CAPITOL HILL/WASHINGTON —
The presumptive U.S. Republican presidential nominee, real estate mogul Donald Trump, and the party's top elected official, House of Representatives Speaker Paul Ryan, voiced confidence after meeting Thursday they would eventually unite in their campaign against the likely Democratic nominee, former U.S. Secretary of State Hillary Clinton.
But the scene outside the Republican National Committee where the two men met more closely resembled the raucous, unpredictable presidential contest that brought them here: lawmakers jumped fences, a bagpiper drowned out religious protestors and a group of undocumented immigrants held a mock funeral for the party.
Ryan, who said last week that he was "just not ready" to endorse Trump's maverick campaign, again did not fully embrace his candidacy. But Ryan declared that he was "very encouraged" about unifying with Trump.
"I do believe we are planting the seeds to get ourselves unified," Ryan said. "But this is a process. It takes time. It's very important that we don't fake unification."
For the horde of national and international reporters waiting outside, the wait was long and substance limited.
Trump refrained from his usual propensity for making comments to the media, eluding even the cameras when he departed after the meeting. He was headed for talks with other Republican lawmakers, some of whom have endorsed him and others of whom remain skeptical of his political views and electoral chances against Clinton in the race to become the country's 45th president.
Trump and Ryan said in a joint statement that they "remain confident there's a great opportunity to unify our party and win" November's national presidential election. The two political figures said that "while we were honest about our few differences, we recognize that there are also many important areas of common ground."
Trump and Ryan said, "The United States cannot afford another four years of the Obama White House, which is what Hillary Clinton represents. That is why it's critical that Republicans unite around our shared principles, advance a conservative agenda, and do all we can to win this fall."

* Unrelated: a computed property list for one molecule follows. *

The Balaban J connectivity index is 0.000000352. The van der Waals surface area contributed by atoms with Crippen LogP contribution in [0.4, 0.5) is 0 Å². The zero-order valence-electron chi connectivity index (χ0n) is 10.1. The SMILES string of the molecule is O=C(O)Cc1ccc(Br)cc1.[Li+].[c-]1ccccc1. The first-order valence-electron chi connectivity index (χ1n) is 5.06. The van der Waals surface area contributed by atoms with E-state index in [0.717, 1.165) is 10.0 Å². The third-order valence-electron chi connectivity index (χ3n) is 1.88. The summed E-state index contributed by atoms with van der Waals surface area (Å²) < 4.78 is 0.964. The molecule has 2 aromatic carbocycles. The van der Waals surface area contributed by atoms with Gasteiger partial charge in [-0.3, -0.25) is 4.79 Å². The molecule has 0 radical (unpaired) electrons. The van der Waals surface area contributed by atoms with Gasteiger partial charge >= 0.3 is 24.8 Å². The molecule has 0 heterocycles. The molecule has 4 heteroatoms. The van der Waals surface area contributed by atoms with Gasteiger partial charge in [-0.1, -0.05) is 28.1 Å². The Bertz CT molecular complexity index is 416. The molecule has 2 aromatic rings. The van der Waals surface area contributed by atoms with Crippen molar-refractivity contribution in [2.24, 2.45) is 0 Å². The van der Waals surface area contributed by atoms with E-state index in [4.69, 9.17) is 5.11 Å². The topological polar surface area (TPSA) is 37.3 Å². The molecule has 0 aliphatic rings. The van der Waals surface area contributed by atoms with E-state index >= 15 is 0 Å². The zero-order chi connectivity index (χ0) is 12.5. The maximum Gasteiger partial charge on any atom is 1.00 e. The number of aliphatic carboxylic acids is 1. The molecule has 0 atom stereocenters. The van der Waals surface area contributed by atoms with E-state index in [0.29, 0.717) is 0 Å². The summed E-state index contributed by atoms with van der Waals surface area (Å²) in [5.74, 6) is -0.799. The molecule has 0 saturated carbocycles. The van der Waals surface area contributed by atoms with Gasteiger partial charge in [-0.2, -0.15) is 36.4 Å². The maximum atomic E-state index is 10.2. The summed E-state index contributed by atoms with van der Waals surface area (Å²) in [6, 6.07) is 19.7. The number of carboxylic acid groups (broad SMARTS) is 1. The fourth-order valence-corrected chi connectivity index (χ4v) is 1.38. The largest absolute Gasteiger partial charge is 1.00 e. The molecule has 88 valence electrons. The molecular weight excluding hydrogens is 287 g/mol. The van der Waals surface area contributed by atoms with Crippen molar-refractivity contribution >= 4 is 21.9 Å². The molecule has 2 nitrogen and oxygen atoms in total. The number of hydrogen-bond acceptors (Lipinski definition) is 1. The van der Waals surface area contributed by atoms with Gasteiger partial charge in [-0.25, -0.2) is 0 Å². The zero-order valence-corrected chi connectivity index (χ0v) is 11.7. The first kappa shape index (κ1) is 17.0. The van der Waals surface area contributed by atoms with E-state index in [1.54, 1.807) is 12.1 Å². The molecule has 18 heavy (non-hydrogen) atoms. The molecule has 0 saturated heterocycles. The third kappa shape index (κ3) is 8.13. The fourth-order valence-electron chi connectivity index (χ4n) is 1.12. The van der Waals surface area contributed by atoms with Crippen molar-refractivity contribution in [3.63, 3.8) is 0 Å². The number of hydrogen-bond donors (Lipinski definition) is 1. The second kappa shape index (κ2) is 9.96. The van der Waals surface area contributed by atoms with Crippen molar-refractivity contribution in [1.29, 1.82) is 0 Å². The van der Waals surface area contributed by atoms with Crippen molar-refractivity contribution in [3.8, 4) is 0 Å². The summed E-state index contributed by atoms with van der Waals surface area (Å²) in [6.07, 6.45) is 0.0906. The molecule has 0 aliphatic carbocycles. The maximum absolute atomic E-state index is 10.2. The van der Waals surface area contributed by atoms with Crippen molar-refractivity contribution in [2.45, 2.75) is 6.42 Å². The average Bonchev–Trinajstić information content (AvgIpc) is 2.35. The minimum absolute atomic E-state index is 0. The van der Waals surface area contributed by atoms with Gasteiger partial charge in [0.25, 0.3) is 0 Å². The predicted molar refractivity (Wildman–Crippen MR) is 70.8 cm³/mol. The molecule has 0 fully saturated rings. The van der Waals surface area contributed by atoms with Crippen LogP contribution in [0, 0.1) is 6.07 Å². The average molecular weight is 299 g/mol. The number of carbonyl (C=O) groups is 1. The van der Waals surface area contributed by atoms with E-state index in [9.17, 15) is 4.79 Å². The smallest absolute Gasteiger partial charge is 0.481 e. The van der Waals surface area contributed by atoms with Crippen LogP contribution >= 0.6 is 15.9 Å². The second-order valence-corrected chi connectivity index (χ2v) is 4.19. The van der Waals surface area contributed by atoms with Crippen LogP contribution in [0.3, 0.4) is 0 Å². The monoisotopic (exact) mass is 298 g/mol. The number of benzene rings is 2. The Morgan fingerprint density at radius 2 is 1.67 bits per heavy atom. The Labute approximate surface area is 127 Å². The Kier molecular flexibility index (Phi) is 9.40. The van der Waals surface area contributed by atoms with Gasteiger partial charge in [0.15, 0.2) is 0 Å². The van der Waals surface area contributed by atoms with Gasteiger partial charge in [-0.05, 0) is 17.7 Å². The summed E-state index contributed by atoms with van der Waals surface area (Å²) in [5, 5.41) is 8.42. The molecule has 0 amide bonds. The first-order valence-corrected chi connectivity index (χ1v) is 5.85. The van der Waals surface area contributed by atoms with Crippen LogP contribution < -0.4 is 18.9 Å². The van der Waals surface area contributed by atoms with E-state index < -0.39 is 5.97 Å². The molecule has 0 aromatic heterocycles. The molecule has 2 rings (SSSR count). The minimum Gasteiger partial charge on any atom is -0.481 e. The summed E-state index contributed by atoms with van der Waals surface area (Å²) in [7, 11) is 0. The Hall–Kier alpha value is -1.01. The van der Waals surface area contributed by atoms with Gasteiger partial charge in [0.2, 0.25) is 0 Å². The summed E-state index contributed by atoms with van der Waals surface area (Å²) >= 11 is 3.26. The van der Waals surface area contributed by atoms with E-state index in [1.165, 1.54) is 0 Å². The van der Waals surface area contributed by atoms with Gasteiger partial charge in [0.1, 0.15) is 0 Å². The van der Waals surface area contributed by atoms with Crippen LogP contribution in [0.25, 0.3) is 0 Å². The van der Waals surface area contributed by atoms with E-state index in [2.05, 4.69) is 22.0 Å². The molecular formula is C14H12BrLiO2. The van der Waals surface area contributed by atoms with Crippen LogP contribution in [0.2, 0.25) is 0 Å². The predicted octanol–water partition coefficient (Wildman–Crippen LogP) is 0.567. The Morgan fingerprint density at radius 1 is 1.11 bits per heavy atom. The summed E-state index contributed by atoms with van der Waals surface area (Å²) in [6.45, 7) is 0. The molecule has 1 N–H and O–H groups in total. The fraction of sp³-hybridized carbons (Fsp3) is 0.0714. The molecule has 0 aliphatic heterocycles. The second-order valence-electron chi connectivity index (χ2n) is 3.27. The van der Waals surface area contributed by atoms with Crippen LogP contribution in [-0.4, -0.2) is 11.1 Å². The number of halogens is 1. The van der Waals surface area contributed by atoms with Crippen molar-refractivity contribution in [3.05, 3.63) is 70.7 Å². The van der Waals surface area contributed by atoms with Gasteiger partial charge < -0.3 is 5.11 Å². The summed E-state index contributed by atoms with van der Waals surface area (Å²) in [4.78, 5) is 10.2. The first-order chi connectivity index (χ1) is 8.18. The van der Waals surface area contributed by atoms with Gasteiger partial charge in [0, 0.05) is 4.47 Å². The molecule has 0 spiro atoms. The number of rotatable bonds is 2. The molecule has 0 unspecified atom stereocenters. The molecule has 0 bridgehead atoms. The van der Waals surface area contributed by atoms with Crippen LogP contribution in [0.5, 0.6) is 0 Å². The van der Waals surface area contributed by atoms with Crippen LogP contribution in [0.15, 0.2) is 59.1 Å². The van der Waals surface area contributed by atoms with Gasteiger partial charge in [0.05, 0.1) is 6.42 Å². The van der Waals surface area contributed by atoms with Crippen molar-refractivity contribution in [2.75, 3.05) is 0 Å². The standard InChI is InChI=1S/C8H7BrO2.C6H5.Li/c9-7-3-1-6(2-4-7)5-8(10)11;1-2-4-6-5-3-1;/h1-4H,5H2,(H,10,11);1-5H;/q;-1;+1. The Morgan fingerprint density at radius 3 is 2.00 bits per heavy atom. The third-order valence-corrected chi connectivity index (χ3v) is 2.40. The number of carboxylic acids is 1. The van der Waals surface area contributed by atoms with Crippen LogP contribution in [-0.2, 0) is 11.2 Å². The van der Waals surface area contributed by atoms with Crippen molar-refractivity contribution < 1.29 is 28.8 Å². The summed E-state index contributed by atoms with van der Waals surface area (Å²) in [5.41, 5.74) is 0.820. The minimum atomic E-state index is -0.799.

Preiebus said in a Twitter message, "The meeting was great. It was a very positive step toward party unity."
Trump has won nearly 11 million votes from Republicans in the state-by-state nominating contests for his call to deport 11 million illegal immigrants living in the United States, a vow to build a wall along the Mexican border to keep out more migrants, and a proposal to temporarily stop Muslims from entering the U.S.
In the months-long campaign, Trump, who has never held elective office, defeated 16 other Republican contenders, many of them current or former governors and senators.
But some prominent Republicans, including the party's last two White House occupants, President George H.W. Bush and his son, President George W. Bush, have declined to endorse him. Meanwhile, some other party officials who backed Trump's opponents in the presidential nominating contest have now switched their allegiance to the one-time television reality show host who has never held elective office.
What Ryan wants
Ahead of the meeting, Ryan said he would not support Trump until he changes his sometimes harsh campaign rhetoric and voices support for traditional conservative Republican policies. Ryan and some other Republicans are at odds with Trump over his anti-immigration stands, his characterization of Mexican migrants as rapists and drug abusers, and his past denigrating comments about some women, veterans who have been captured as prisoners of war and people with disabilities.
Ryan is slated to chair the party's July national convention, where Trump will be formally nominated. Ryan offered to abandon that ceremonial role if Trump wanted him to, but the Republican front-runner said that he wants him to keep it.
Clinton vs Trump
Trump is facing a difficult national election campaign against Clinton. Six months ahead of the November 8 vote, national surveys show her with about a 6-percentage point lead over Trump.
The winner of the election will succeed President Barack Obama, a Democrat, when he leaves office in January after eight years in the White House.